5 approach to control safety and quality management for shipping companies and onboard ships, in the form of developing, implementing and maintaining a Safety Management System (SMS). Both ISM and ISPS Codes aim to establish systems for safe management and secure operations onboard ships. However, there is a similarity in the implementation process of both of them including, the designation of CSO in ISPS Code verses the Designated Person Ashore (DPA) in ISM Code, the requirements of defining and emphasizing the authority of the master, as well as, the requirements of training and familiarization of the personnel of the related tasks and duties to be performed under the requirements of the Codes. Furthermore, establishing Safety Management Manual (SMM) to describe how to implement the safety management system including the procedures and plans for the safety of critical ship operations are required in the ISM Code versus SSP in the ISPS Code. Moreover, both Codes are similar in many other areas such as, each Code covers designated ship and shore staff, emergency preparedness, drills and training, documented procedures, checklists, exercises, record-keeping, internal and external audits, maintenance, and others. In addition, both Codes implement a similar system of verification, control and certification, including the duration and validity of the certificates. ISM and ISPS Codes, among other regulations, have increased the administrative work loads on ship s officers. This has created excessive workload, which resulted in early retirement of many seafarers. It has created a global shortage in ship officers; as, the cost of training new officers is high and time consuming. Moreover, ship officers spend more time in doing paper work than supervising the routine ship board operations, such as cargo, maintenance and navigation. The consequences of security breaches and accidents could be the same, security and safety managements have to incorporate to provide practical implementations for the security requirements onboard ships. Harmonizing ISM and ISPS procedures makes practical and economic sense, as the two Codes have a great deal in common. However, the confidentiality issue of the security information has to be considered in performing such harmonization. The researchers believe that, there should be harmonization between the procedures of the two codes. This has been applied in the Liberian administration  by harmonizing both the ISPS and ISM audits. The shipping companies are allowed to incorporate the shipboard security requirements into the Company s Safety Management System (SMS). Moreover, the Cayman Islands administration  has harmonized the verifications of both the Safety Management Certificate (SMC) and the International Ship Security Certificate (ISSC). Certainly, more maritime administrations as well as shipping companies will realize the benefits of incorporating the maritime security requirements into a broad management system including both safety and security issues. 5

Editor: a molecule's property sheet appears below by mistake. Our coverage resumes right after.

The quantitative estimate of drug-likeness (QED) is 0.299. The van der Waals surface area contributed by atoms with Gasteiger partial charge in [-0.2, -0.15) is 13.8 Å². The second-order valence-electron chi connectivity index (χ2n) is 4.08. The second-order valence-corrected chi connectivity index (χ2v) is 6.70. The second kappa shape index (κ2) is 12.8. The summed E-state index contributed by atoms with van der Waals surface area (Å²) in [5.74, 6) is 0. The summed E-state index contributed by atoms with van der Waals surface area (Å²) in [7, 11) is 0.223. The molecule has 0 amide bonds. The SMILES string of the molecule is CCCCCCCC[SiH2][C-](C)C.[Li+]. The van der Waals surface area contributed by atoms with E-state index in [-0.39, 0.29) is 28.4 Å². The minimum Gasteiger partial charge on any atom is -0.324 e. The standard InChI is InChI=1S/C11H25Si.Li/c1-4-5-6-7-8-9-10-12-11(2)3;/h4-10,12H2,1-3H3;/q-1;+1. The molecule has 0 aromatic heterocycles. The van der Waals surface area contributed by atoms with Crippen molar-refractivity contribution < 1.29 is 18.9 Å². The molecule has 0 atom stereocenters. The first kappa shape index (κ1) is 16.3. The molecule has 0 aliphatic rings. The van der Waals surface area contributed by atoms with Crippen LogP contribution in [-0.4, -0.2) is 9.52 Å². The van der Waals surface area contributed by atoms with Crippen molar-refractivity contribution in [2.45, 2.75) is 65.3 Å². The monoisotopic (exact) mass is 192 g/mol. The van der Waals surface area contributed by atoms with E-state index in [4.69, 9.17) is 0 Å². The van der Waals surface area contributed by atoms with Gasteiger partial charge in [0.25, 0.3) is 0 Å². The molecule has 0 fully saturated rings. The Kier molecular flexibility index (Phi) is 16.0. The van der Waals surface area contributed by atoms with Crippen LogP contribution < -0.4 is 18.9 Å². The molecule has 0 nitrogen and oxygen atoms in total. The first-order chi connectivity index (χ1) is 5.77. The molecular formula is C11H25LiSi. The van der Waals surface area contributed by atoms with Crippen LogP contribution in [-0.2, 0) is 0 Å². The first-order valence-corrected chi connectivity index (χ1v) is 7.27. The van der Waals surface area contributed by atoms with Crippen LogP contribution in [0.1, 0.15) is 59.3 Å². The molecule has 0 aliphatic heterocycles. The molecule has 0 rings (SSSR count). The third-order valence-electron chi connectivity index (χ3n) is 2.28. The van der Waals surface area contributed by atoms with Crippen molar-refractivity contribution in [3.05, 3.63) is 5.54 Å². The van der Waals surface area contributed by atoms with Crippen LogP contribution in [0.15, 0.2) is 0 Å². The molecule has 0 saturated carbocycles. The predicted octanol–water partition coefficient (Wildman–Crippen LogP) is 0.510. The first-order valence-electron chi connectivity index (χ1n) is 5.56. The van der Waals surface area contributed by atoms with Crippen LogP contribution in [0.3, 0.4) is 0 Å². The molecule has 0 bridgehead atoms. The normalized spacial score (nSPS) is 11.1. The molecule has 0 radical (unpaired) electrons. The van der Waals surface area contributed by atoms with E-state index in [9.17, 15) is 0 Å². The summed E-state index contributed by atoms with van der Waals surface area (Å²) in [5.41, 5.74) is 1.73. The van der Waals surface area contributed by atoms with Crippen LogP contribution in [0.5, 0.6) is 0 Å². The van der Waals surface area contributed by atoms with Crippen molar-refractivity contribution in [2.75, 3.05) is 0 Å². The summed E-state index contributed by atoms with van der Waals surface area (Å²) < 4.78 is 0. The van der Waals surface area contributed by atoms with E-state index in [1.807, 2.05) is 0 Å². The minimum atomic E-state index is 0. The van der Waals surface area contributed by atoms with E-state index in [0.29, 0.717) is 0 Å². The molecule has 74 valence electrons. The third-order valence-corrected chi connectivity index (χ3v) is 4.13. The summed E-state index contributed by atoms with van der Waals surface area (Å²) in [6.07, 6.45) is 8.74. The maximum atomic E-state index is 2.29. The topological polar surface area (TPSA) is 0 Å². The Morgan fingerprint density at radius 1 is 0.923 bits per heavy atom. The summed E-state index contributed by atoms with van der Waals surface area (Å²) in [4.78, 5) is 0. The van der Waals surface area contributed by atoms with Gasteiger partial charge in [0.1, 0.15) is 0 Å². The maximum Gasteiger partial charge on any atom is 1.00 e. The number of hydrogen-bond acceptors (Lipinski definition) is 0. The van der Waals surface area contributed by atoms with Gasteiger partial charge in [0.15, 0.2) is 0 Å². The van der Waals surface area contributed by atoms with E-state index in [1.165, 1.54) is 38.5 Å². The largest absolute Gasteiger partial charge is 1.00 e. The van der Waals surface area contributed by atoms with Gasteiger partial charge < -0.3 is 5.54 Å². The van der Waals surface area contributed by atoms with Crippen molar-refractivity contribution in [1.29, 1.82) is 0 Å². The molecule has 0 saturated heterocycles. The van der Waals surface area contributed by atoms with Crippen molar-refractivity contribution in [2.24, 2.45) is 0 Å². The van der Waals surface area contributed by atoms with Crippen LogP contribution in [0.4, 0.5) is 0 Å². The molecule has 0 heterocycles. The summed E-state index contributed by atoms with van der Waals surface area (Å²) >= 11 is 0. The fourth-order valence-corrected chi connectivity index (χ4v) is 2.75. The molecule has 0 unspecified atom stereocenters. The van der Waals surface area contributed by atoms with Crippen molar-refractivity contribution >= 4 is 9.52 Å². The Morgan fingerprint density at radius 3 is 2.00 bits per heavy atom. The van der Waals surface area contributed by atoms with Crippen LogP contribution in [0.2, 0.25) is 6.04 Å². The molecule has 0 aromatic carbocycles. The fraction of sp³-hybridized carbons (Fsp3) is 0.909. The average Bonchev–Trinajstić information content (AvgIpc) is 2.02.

6 5. Conclusions In order to improve the implementation of the requirements of the ISPS code onboard ships and to avoid some of the difficulties, which may hold back its effectiveness, the researchers recommend the following conclusions: 1. In order to ensure the validity, reliability as well as practicability of the security training provided by MET institutions, keeping into consideration that, MET instructors are not specialized in maritime security matters. Maritime administrations should ensure that MET institutions provide practical and valid security training. 2. The present manning levels onboard many ships will impede the possibility of performing the required security measures effectively. Flag States are required to review and amend their manning legislation to ensure the effective and practical performance of the security measures among other shipboard operations. IMO is required to establish more effective minimum safe manning instrument to assist Flag States in doing so. 3. Incorporating the maritime security requirements into the safety management system is necessary; in order to ensure the effective implementation of the security measures and to reduce the work load onboard ships. References  Ketchum, J., Training requirements of the International Ship and Port Facility Security (ISPS) Code. Unpublished lecture handout, World Maritime University: Malmo,  International Maritime Organization. International Convention on Standards of Training, Certification and Watchkeeping for seafarers, 1978, as amended in 1995 and 1997 (STCW Convention), Author: London,  Morrison, W.S.G., Competent crews = safer shipping, World Maritime University: Malmo,  Mahoney, W., Effective ISPS implementation with existing manning. Proc. of the marinelog maritime and port security conference, Marinelog: Washington,  Republic of Liberia. Bureau of maritime affairs, marine notice ISP-00, Web Site,  Cayman Islands shipping registry, Shipping notice CISN 18/04 ISPS, Web Site, 6